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Thursday, August 20, 2015

Begging for even more attention from Paul Romer

I have recently been delighted to find comments on this blog from someone named Paul who seems to be Paul Romer himself. He seems to have taken the time to answer my "Question for Paul Romer" even after writing "Solow's Choice" which makes the answer very clear. In that post, he suggests that, in 1978 Solow should have written a simple, applied general equilibrium (SAGE) model with downwarnd nominal rigidity instead of mocking Lucas and Sargent. I just remembered that I have written (but not type set sorry) a SAGE model with downward nominal rigidity -- it's behavior is strange with secular stagnation and sunspots and stuff. I wonder if it is worth a look Also, given the success of my question for Paul Romer, I have two similar ones What about Thomas Sargent ? Does he display Feynman integrity ? I sometimes think he does and sometimes think he's just discovered a spectacularly successful rhetoric of false modesty. Brad DeLong named Alan Blinder as a model of intellectual integrity (sorry can't find the link). Does Alan Blinder display Feynman integrity ?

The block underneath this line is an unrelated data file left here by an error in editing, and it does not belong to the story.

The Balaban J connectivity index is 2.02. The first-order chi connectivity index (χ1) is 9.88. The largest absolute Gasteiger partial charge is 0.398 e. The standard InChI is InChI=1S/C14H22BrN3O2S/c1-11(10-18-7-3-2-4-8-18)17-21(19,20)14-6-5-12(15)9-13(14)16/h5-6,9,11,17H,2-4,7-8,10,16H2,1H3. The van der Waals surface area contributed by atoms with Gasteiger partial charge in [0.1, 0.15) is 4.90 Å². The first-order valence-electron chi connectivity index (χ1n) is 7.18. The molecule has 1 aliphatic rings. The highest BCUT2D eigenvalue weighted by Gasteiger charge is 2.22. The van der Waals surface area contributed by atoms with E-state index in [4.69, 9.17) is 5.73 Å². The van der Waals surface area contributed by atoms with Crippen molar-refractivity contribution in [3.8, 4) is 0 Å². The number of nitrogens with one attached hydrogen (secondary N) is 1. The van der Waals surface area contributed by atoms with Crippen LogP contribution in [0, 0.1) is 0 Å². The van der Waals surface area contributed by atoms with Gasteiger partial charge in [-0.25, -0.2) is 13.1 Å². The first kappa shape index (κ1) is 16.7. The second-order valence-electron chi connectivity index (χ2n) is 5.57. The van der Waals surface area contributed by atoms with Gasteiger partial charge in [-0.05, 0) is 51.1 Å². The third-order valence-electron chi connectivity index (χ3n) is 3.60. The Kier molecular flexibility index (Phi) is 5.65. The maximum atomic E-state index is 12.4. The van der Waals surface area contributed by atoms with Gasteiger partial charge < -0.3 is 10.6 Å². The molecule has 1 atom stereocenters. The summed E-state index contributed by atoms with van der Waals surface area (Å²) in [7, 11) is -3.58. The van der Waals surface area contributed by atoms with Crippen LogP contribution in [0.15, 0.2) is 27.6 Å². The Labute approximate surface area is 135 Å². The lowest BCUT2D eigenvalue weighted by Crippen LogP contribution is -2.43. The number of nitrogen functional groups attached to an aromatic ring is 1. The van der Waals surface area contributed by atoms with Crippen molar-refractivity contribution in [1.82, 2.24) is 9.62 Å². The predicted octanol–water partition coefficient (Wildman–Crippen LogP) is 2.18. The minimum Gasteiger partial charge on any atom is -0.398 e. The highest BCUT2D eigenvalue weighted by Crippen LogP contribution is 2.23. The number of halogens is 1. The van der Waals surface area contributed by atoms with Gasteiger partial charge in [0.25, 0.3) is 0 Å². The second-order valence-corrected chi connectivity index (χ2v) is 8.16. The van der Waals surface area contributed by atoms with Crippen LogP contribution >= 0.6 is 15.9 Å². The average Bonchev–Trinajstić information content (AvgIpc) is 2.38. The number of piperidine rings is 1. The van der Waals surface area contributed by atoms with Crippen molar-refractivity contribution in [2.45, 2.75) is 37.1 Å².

M. said...

How is your SAGE model differentfrom Schmitt_Grohe Uribe (2013)?

It seems to me that you sumultaneously wrote down the same model (in discrete time in their case).

Anonymous said...

An extract from a letter written by Lucas after the FRB of Boston conference to Herschel Grossman appearing in a paper by Da Silva puts a different complexion on the situation. Lucas writes:

"Tom and I were trying to jog people into an awareness that the cozy intellectual world of the neoclassical synthesis has gone the way of Queen Victoria's."

(The Establishment of Robert E. Lucas Jr.'s Macroeconomics of Equilibrium in the 1970s - D. F. R. Da Silva - March 2014 - p.18)

Lucas clearly admits he was out to provoke a reassessment by the adherents of the Neoclassical Synthesis.

The agent provocateur here is Lucas, not Romer's Solow.


Peter said...

The Internet is awesome!

I don't like what Blinder has been saying lately about monetary policy.

Agruably he's trying to shield Yellen from the heat, saying things like the timing of the first rate hike doesn't matter and the Fed shouldn't lose any independence.